Upperclassmen advice to underclassmen


Isa Quilter

Upperclassman dressed in cap and gown looking down and talking to underclassman.

Kamryn Drake, Staff Writer

Kids are in school for 126 months from kindergarten to their senior year trying to learn as much as they can before they are off on their own. High school has been seen as the most important time in their lives since they were little. But once students get to that point, it is easy to get overwhelmed.
Many students enter high school with no clue how it is actually going to be.
“One thing I wish I knew about high school was how quickly it goes by,” senior Kaeden Ransom said via a student survey.
Every year, students count down the days until summer break, but many do not realize that every day that passes is one day closer to leaving school, family, and friends – all for their future.
Although most people are excited for the day they finally get to leave, many students also find it frightening to think about their whole future.
High school is supposed to be designed to get students ready for their lives, careers, and future into the real world.
“One piece of advice I would give the underclassmen is remember that this is a place that will help you realize what you want to do with the rest of your life,” Ransom said. “Do not take classes because they seem easy, but take classes that will help you with the rest of your life and maybe even the career you have in mind.”
Many students emphasized that during their high school career, having people around them greatly helped their experience. Whether that be friends, teachers, or counselors, upperclassmen said that having others there to help them through their journey was important.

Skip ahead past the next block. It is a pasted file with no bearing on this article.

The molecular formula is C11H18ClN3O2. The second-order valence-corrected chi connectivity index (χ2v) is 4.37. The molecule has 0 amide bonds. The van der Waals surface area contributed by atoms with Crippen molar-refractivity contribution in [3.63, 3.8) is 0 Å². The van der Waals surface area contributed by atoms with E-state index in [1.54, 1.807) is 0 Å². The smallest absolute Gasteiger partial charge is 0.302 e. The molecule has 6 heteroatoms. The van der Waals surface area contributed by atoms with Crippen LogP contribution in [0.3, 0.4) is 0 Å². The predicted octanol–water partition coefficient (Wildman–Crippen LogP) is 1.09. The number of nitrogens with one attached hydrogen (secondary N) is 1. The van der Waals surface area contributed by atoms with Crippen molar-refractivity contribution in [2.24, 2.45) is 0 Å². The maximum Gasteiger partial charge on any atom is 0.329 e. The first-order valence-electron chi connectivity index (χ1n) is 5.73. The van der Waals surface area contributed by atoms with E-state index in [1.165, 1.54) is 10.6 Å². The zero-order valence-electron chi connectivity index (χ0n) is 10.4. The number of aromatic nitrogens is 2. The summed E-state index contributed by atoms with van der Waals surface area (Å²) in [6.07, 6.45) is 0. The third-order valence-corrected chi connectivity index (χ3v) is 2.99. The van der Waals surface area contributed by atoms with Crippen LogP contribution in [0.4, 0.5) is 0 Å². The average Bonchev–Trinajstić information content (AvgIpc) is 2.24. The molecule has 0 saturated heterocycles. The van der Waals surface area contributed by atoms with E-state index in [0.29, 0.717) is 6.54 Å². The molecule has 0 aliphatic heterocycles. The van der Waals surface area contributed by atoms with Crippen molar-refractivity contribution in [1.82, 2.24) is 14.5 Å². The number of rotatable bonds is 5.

“Build relationships with your teachers! This is one of the best things you can do, it will make you more comfortable in their class and make it easier to ask questions,” junior Marissa Thomas said.
Thomas said her relationships with her teachers helped her many times during her high school years.
“There have been times where I have been upset and my teachers just let me sit there with them and cry it out,” Thomas said.
Growing up, everybody gains and loses friends for many different reasons. Having so many different individuals around students can help them meet new people.
“Being around so many people it helps you bring a lot of new perspectives,” senior Madi Frye said. “You don’t have one set pathway, you get to create your own.”
With all these new perspectives around them, students have said how finding a few friends and sticking with them really helped them stay away from the high school “drama.”
“High school can be a very cliquey place,” Thomas said. “I think most people can get really caught up in the drama, when really, it’s nice just to have two or three close friends.”
Many students like Thomas agree that extracurriculars can help when dealing with a new environment. It helps bring new people into students’ lives and helps them discover what their interests are.
“Extracurriculars helped play a major role in my switch from Dempsey to Hayes,” Thomas said. “With color guard and student council, I met so many new people I never thought I would be friends with, but they turned out to be the nicest people.”
Mostly, seniors want underclassmen to appreciate and take advantage of every moment. “Actually listen to people when they say high school goes by fast,” senior Madison Salyers said via a student survey. “I never thought that 4 years could go by so quickly.”